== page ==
Category: RPGmaker

Reap and Sow

This is a really intriguing little thing that doesn’t seem to live up to its potential. Gamewise, it’s a(n incomplete) horror Harvest Moon.

I’m not sure what to make of this, honestly. I really loved the idea and the setting and atmosphere is just great, but the mashup only works for a bit before you start seeing problems. But it’s pretty short and you don’t even need to complete it to see what it has to offer. (more…)

The Sandman

The Sandman is very sort of a sequel to The Crooked Man. It’s is pretty solid in story terms. There’s some stuff in the initial setup that seems clumsy, but it actually pays off very nicely in the second half. It rerminded me of The Witch’s House in that there actually was a reason for seemingly incongruous stuff like putting the frog in the slot.

Designwise, eh, random RPGmaker style flaws. There’s cutscenes where actual gameplay stuff is accomplished and “gameplay” that is figuring out what part of what room she needs to stand in her house to get the next thing to happen. Also one of the puzzles requires numbers and you’re supposed to look at your phone and use the time despite that having nothing to do with anything as far as I can tell, they just share letters involved.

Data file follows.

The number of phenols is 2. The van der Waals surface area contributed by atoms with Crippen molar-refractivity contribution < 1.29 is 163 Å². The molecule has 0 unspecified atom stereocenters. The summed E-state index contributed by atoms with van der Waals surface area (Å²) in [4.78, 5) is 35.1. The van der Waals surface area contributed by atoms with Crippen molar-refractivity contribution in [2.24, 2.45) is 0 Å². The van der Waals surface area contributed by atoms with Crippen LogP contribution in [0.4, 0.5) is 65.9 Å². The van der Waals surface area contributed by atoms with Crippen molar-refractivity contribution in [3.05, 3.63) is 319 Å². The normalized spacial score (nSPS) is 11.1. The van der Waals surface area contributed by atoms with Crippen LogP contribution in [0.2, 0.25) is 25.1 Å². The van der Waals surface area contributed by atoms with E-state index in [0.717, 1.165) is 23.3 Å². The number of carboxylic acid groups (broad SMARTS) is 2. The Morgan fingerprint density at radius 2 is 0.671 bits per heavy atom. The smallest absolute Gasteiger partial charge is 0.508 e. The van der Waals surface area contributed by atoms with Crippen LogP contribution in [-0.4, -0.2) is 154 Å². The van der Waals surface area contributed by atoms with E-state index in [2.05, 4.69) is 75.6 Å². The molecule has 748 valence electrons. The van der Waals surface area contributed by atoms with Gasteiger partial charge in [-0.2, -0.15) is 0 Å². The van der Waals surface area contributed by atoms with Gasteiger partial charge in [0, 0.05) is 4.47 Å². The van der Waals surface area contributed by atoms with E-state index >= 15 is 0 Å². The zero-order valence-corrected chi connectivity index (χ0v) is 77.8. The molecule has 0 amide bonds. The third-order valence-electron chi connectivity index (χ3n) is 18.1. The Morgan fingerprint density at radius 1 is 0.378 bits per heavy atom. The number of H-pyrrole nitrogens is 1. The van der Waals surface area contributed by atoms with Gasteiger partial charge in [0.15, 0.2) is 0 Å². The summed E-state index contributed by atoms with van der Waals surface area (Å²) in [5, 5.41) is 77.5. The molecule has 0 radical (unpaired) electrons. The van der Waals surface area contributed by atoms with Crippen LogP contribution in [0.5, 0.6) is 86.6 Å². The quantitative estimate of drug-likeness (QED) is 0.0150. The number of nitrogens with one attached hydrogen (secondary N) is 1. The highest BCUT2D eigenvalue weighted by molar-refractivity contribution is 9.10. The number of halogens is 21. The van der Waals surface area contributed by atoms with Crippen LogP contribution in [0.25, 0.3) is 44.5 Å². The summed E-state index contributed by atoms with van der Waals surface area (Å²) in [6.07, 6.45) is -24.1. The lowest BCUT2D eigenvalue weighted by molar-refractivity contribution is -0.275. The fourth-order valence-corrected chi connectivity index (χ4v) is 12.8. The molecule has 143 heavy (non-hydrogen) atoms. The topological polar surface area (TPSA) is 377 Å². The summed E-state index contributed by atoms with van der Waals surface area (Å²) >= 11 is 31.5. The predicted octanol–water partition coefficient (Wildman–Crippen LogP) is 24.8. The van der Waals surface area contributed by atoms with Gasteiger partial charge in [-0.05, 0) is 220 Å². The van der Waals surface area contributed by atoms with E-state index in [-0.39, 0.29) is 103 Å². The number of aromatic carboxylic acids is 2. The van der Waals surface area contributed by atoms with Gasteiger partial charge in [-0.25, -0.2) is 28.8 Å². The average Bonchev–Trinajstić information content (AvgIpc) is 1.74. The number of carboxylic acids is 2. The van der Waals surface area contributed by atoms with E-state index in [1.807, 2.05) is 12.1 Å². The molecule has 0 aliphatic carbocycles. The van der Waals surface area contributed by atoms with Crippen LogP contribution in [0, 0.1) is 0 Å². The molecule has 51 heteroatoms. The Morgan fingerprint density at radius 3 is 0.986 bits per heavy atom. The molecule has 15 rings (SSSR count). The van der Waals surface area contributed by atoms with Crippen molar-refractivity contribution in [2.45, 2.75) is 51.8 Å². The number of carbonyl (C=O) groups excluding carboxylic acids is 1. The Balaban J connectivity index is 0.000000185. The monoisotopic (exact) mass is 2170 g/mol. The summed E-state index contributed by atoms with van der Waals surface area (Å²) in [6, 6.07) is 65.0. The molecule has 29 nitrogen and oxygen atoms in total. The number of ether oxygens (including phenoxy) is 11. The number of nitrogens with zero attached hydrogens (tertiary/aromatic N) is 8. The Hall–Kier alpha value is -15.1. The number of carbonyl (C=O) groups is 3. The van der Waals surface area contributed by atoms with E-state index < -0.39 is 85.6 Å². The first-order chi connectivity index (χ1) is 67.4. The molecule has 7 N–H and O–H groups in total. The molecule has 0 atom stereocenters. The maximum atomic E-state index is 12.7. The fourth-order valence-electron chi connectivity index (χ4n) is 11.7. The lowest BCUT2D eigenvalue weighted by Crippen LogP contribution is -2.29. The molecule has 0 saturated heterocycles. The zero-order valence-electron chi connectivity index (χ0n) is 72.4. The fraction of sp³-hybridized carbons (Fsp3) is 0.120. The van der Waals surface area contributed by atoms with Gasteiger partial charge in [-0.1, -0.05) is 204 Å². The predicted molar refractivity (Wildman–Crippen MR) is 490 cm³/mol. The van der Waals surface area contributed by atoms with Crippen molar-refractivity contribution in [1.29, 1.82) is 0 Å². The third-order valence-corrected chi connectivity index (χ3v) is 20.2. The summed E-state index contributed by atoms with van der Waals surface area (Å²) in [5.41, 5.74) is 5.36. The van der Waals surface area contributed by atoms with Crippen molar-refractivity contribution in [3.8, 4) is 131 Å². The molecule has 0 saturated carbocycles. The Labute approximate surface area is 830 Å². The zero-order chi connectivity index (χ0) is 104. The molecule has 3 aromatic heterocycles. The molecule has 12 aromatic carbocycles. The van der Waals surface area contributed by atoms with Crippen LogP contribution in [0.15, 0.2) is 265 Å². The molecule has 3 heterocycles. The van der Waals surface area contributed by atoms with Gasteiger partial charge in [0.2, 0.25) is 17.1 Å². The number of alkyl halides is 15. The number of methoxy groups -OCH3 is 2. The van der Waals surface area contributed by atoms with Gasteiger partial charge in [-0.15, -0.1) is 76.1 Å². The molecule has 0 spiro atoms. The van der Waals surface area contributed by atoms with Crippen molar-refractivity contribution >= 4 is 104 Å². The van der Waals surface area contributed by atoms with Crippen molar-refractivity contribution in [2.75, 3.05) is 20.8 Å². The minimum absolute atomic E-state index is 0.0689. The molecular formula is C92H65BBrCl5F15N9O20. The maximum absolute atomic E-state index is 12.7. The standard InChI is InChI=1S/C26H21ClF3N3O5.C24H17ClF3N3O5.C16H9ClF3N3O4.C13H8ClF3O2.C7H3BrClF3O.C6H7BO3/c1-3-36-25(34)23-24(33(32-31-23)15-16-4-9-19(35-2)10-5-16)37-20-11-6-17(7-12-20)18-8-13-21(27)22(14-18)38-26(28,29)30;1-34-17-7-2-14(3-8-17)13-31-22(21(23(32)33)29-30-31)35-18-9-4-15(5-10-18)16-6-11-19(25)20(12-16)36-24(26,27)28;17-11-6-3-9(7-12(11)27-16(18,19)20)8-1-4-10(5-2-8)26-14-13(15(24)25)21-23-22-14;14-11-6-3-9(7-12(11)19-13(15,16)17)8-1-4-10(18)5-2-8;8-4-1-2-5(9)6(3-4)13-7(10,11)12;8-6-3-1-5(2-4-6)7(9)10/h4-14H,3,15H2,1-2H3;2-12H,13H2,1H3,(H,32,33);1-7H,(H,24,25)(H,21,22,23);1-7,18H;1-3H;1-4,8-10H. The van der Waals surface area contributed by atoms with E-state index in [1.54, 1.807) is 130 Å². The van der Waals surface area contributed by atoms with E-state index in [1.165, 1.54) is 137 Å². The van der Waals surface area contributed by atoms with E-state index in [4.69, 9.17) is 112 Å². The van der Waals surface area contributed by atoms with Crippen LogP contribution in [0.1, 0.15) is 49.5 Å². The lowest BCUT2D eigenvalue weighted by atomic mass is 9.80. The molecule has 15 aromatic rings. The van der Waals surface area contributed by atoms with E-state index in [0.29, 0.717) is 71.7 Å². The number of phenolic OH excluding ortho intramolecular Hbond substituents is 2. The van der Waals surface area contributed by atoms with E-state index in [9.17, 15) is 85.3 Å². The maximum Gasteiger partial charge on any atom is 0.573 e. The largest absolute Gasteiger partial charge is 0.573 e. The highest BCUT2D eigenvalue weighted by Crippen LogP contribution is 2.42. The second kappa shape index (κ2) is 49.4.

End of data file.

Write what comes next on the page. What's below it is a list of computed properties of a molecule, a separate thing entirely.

But wow, the story was really worth it.

(If you play, make an extra save right before showing the pink gem, that’s one of the two decision points for the endings.)


I Miss the Sunrise, Episode 0 Part 1 (Guest Review)

Reconstruction Zero: I Miss the Sunrise is the prequel to The Reconstruction, a game you may remember as the subject of my first foray into a multi-part review series. Due to the game’s extreme pacing issues and my own inexperience, that review was a messy affair I don’t wish to repeat, so I plan to do something a little different this time. Like The Reconstruction, IMTS is split into five distinct sections plus a prologue, so I figure I’ll do what I should have done with The Reconstruction and review each arc individually instead of going into the amount of depth usually reserved for books. I will, however, be covering episode 0 – the prologue – in detail, both because it’s pretty dense and because I think it’s helpful to get you established before we take off. There are some episodes I might have to split into several parts, but we’ll see how it goes.